The Dark Side of Reader Comments
Interactivity has been the name of the game for websites for the last few years, and user-generated content (UGC) has been a mainstay of building content and boosting engagement. Indeed, “content marketing” is the latest web marketing buzzword and reader engagement is high on the list of goals. In contrast to a few years ago, today just about every content site, from tiny blogs to the largest news sites, allows readers to add comments. It seems like a complete win-win – readers can get heard, and the sites benefit from more engagement and additional content. It turns out that in some cases that “free” content comes with a price.
A new study, described by two of the authors in the NYTimes, looked at the effect of comments on how other readers interpreted an article, and the results were surprising. Ordinary comments didn’t change opinions of the readers – a sad thing, perhaps, for thoughtful comment writers who expect to inform and persuade those who read the article.
The comments that DID affect the opinions of the readers were those that used insulting language. All readers read the same comment content, but half of the readers saw comments which included gratuitous epithets, like, “You’re an idiot,” and “You’re stupid if you…” instead of more neutral language. The readers exposed to the nastier language became more opinionated and actually drew different conclusions from the story:
Uncivil comments not only polarized readers, but they often changed a participant’s interpretation of the news story itself… Those exposed to rude comments, however, ended up with a much more polarized understanding of the risks connected with the technology. Simply including an ad hominem attack in a reader comment was enough to make study participants think the downside of the reported technology was greater than they’d previously thought.
I’ve run and administered large online communities, and have always tried to enforce civil discussion. Sometimes, this comes with the price of removing member content and banning members who are consistently rude or disrespectful to other members. That strategy has been based more on community building experience and my own preference for friendly, welcoming communities. Despite the occasional complaint about censorship (or, even more amusingly, that I was trampling on their “First Amendment Rights”), I’ve found that communities where civility reigns can prosper and grow. Communities where new arrivals are routinely “flamed” for asking dumb questions have more difficulty getting new members to stay engaged, and even long-time members quit when exposed to hostility.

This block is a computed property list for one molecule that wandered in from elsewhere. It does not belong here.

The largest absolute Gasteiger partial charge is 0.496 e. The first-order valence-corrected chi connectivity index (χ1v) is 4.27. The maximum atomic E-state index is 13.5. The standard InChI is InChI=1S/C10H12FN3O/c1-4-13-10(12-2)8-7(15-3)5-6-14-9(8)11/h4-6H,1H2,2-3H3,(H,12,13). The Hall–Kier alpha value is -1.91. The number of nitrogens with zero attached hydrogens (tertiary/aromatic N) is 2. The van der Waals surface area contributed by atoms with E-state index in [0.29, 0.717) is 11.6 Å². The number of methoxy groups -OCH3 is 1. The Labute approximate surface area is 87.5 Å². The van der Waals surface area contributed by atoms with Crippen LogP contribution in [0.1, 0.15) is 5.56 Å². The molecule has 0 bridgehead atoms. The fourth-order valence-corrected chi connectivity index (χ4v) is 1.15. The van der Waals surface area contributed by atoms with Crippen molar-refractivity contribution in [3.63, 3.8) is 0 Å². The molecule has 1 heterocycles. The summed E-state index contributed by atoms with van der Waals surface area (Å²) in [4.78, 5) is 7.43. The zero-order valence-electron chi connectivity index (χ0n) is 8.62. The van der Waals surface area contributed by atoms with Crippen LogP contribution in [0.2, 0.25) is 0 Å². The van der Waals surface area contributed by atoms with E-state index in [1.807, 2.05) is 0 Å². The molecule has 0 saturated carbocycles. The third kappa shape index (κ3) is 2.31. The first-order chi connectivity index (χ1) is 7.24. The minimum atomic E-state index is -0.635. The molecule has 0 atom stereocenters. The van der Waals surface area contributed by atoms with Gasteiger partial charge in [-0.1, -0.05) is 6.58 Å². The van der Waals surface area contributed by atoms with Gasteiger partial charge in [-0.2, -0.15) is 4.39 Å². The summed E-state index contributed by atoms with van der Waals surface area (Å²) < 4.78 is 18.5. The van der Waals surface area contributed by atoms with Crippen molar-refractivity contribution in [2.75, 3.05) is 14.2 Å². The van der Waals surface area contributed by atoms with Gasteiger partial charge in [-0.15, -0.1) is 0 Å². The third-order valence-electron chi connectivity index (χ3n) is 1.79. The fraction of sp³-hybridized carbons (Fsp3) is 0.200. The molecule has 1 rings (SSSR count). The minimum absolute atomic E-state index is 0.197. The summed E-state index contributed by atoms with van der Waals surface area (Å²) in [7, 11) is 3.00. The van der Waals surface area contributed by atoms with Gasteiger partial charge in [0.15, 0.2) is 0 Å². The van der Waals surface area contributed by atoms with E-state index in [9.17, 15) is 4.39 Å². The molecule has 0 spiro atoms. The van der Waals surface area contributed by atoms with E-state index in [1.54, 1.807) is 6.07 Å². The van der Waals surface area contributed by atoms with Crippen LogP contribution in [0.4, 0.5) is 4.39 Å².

With this research, I can see why civil discussions work and less civil discussions inevitably head downhill. The study didn’t look at any post-reading interaction, i.e., the subjects couldn’t add their own comments, but it’s easy to extrapolate. Reading rude comments polarized the opinion of the reader – given the opportunity to comment, that reader would almost certainly post a more polarizing and perhaps rude comment himself!
As more rudely expressed opinions build in a discussion, the nastiness feeds on itself. This is a phenomenon well-known to community moderators, and now this study gives us some background to go with real-world experience.
What’s a Site Operator to Do?
If you run a news site or a blog, it’s a bit demoralizing to think that a few comments from barely-literate morons can change the way readers view your own professionally written content. And, in case you missed it, the last sentence included a gratuitous epithet to help stir the passions of my own readers!
I stand by my belief in moderating rude comments. Yes, it’s labor-intensive. Yes, some outspoken people don’t like it when they can’t scream at others to make their point. But, it works.
With a little more hesitancy than usual, I’ll invite you to weigh in on this topic. What has your experience been as a commenter, community participant, blogger, or community operator? Does it bear out the researchers’ findings? Have you come up with any creative solutions? Leave a comment! (Remember, be nice…)